The weekly “little of this, little of that” feature here at Like Mother, Like Daughter! (This will all look and work better if you click on the actual post and do not remain on the main page.)
This past week was mostly taken up with Bridget’s break from school — having fun with her and her friend Maire, enjoying listening to them fiddle, enjoying the peace and quiet as they diligently studied, and getting together with friends and family.
When I think about this being her last year in college, my baby, I want to encourage all of you who are just starting out to persevere in encouraging your children to find their own path. Just forget about the world’s seeming confidence that it knows the exact formula for success. Now that all my children are grown, I see that it would have been impossible for us to have predicted how interesting and flourishing they all turned out to be, each in a way quite different from the others.
Each person is unique — we hear that all the time, don’t we! — and there is a lot of anxiety when you are first starting out — you can’t see where it is all going and you’re afraid of failing! It’s tempting to think that there is a certain process that you can rely on for success. I well understand that! But pursue what you love, let them pursue what they love, and make your home the center of your family’s life, along with the life of the Church. The years will unfold and reveal their delightful surprises!
The last night they were here, the girls played me my favorite tune, The Highlander’s Farewell — until Maire’s E-string broke! Here’s a little snippet!
This month, live along with the Church as she focuses our attention on the Holy Souls.
On to our links!
- Some thoughts on how to use your space (even if you haven’t recently moved!): Before You Unpack.
- Why You Hate Contemporary Architecture, is a great rant (warning, some language!), not only because it just comes out and says that things are ugly (and stunningly inappropriate — just look at the picture with the Tour Montparnasse!), but because it fails to articulate the solution, prompting, in my opinion, a deeper reflection on what beauty is, whether it is objective, and what we can do about getting it.
It’s not enough to say that we need more decoration or ornament, for instance; I think we could have a rant about Rococo architecture that would have us all secretly wishing we could just find a nice concrete bunker to enjoy (I jest, I hate concrete bunkers, but all that sugary overdoneness does get to be too much!). I am not convinced by the political left/right lens as applied in the piece. Nor can we be satisfied with this: “We should ask ourselves: why is it that we can’t build another Prague or Florence? Why can’t we build like the ancient mosques in Persia or the temples in India? Well, there’s no reason why we can’t.” Yes, there is a reason why we can’t — it’s because Prague and Florence have at their heart and were built around churches, by believers who weren’t afraid to sacrifice; it’s worship that gave these places culture. For that matter, even mosques and temples satisfied something in the human soul that somehow goes starving today, now that we’ve removed even a dim or flawed seeking for God from our environment. It’s so telling that the references in this parting plea are to sacred spaces and the cities that arose from them!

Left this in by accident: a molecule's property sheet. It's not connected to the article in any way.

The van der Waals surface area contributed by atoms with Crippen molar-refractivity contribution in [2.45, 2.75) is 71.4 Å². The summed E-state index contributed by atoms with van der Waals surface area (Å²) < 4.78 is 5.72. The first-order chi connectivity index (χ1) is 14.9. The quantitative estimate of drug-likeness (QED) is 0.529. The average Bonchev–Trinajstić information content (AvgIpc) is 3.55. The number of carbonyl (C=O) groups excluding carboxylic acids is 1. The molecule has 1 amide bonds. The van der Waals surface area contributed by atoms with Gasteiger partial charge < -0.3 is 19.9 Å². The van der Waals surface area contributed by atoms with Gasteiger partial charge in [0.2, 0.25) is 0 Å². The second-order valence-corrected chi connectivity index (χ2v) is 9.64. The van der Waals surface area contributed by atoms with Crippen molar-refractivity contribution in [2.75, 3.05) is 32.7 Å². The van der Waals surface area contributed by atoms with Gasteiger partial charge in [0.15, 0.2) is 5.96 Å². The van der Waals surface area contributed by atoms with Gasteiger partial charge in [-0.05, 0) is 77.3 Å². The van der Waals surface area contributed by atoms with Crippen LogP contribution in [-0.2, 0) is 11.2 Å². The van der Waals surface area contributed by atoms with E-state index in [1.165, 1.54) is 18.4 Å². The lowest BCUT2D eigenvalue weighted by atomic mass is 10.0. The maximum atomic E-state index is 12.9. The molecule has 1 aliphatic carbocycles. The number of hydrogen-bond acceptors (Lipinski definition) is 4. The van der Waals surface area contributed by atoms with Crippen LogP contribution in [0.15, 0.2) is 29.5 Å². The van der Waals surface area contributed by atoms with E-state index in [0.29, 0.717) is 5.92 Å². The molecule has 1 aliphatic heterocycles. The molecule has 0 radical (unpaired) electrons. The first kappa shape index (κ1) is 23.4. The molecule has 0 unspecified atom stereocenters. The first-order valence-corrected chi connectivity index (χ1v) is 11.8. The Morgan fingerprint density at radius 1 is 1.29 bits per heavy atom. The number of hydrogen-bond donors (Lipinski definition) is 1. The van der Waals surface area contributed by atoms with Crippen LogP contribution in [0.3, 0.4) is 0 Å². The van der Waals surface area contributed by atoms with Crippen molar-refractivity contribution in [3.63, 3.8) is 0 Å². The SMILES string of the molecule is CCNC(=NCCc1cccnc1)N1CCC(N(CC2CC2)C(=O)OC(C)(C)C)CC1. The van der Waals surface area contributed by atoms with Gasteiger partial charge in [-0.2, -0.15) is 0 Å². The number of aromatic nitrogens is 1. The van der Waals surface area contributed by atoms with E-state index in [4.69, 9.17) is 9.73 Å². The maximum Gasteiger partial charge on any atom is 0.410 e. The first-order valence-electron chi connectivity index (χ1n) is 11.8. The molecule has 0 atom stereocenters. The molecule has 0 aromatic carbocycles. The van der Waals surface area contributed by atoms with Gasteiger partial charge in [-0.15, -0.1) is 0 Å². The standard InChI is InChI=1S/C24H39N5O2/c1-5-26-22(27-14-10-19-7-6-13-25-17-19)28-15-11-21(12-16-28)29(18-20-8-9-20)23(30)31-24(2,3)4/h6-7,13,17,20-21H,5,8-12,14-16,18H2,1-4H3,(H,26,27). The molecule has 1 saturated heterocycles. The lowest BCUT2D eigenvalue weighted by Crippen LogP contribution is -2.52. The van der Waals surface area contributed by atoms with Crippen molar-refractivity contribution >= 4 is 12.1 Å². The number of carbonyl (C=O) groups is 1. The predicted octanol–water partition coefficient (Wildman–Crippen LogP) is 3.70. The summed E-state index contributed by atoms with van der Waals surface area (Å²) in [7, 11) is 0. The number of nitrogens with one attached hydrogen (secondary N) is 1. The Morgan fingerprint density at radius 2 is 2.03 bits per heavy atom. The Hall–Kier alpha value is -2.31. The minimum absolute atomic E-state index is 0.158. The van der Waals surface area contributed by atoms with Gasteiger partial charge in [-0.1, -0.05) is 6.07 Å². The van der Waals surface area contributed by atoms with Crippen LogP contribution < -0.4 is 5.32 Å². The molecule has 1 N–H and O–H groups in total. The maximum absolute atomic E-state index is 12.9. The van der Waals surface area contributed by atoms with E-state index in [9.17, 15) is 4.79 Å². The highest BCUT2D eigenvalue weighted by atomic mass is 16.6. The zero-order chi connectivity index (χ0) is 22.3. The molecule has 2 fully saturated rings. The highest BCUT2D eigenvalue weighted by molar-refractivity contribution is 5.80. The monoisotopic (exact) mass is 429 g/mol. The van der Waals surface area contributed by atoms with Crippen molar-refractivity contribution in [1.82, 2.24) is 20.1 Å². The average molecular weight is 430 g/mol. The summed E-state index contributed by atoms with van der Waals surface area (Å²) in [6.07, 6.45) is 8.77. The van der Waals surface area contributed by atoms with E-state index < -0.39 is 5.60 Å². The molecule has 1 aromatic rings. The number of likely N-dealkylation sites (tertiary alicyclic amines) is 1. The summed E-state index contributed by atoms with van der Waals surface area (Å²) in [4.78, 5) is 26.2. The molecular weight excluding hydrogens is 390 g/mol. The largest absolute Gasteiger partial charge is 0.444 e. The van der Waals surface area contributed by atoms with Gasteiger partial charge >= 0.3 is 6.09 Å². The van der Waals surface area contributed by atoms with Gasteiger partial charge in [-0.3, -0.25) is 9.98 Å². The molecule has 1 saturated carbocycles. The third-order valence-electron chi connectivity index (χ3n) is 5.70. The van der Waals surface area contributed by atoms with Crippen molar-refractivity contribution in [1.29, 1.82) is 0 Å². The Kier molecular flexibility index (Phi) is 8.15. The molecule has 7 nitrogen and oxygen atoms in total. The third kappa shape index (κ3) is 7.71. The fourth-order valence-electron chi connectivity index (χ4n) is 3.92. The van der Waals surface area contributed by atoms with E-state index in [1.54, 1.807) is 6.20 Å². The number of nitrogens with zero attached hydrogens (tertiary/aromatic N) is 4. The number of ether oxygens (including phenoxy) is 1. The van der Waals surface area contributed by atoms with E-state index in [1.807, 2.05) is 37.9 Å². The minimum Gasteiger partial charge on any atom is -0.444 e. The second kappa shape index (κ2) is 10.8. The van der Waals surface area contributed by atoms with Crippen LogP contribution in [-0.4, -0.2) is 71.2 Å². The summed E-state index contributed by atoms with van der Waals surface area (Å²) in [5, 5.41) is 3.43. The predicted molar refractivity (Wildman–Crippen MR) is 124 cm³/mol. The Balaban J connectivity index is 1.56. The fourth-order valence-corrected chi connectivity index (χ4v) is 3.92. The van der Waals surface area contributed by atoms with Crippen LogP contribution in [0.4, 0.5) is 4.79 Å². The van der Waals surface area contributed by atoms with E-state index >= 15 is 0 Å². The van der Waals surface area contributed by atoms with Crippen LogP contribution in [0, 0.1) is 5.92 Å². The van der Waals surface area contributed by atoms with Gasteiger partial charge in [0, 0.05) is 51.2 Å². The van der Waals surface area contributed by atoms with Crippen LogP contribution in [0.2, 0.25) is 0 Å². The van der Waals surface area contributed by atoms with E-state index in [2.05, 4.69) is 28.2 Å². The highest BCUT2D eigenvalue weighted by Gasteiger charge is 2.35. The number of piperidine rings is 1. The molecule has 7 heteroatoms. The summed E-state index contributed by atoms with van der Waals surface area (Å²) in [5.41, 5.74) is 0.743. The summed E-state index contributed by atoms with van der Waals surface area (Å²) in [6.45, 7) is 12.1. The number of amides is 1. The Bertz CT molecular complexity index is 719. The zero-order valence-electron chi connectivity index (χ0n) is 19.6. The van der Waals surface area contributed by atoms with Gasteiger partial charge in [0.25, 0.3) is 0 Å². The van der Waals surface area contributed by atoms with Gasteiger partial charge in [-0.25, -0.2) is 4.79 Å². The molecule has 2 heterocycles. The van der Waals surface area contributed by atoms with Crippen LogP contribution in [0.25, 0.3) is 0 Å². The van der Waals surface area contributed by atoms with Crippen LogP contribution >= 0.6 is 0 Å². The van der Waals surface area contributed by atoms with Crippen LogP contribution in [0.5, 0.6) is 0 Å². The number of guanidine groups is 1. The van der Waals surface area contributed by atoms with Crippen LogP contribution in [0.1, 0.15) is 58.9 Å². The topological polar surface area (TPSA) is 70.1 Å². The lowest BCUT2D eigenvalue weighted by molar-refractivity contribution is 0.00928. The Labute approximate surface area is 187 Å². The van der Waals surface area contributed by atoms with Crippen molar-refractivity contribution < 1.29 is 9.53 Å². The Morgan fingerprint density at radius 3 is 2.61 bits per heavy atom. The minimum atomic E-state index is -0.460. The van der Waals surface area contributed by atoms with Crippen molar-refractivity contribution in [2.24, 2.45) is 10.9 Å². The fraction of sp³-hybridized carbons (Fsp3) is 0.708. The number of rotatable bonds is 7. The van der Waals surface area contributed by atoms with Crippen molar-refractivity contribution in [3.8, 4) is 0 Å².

I have recommended lots of reading on this subject. There’s Roger Scruton, Stratford Caldecott, and David Clayton’s Way of Beauty (in which he explains how the pleasingness of, say, the Beacon Hill street mentioned in the article, comes from each element fitting not with the others except insofar as they each agree with an objective harmony — contrary to what the authors assert). In The Little Oratory, drawing on the writings of Jean Corbon and Scripture itself, we made the suggestion that when one prays with the Liturgy, beauty and transformation of the culture are the result. Anyway, as a rant, I found the article refreshing!
- Joseph Pearce on Robert Southwell, poet and martyr. Perhaps his best known poem: The Burning Babe.
- I’ve written a lot about the unique importance of the Liturgical Year — but really, you should just read this. Call it remote preparation for Advent!
- The Swedish Art of Death Cleaning. (For the record, my Swedish friend had never heard of this, but if Konmari-ing things isn’t working — if, as another friend says, “apparently everything I own sparks joy, you can read the article and then move on to our very own Reasonably Clean House series!)
- A new site: The Liturgical Arts Journal — lots of beautiful information about the liturgy!
I guess we can all deplore what is happening out in the world, but how will it be in our families? Here are a couple of posts about that!
Today is the feast of the great St. Charles Borromeo!
While you’re sharing our links with your friends, why not tell them about Like Mother, Like Daughter too!
We’d like to be clear that, when we direct you to a site via one of our links, we’re not necessarily endorsing the whole site, but rather just referring you to the individual post in question (unless we state otherwise).